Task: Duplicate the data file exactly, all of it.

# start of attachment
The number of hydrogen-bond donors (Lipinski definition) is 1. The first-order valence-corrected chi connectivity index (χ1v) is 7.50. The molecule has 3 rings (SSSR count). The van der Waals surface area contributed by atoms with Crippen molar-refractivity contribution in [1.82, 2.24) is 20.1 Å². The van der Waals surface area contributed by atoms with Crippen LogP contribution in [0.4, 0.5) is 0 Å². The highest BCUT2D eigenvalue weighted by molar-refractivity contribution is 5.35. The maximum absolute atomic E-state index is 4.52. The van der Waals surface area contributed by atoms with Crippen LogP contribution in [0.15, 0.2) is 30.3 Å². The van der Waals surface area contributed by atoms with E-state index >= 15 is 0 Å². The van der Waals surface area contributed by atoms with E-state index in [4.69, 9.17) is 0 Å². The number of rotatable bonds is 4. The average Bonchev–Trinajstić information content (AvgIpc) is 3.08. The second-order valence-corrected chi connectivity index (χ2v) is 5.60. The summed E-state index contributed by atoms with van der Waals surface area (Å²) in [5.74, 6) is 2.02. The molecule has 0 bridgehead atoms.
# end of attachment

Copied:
The number of hydrogen-bond donors (Lipinski definition) is 1. The first-order valence-corrected chi connectivity index (χ1v) is 7.50. The molecule has 3 rings (SSSR count). The van der Waals surface area contributed by atoms with Crippen molar-refractivity contribution in [1.82, 2.24) is 20.1 Å². The van der Waals surface area contributed by atoms with Crippen LogP contribution in [0.4, 0.5) is 0 Å². The highest BCUT2D eigenvalue weighted by molar-refractivity contribution is 5.35. The maximum absolute atomic E-state index is 4.52. The van der Waals surface area contributed by atoms with Crippen LogP contribution in [0.15, 0.2) is 30.3 Å². The van der Waals surface area contributed by atoms with E-state index >= 15 is 0 Å². The van der Waals surface area contributed by atoms with E-state index in [4.69, 9.17) is 0 Å². The number of rotatable bonds is 4. The average Bonchev–Trinajstić information content (AvgIpc) is 3.08. The second-order valence-corrected chi connectivity index (χ2v) is 5.60. The summed E-state index contributed by atoms with van der Waals surface area (Å²) in [5.74, 6) is 2.02. The molecule has 0 bridgehead atoms.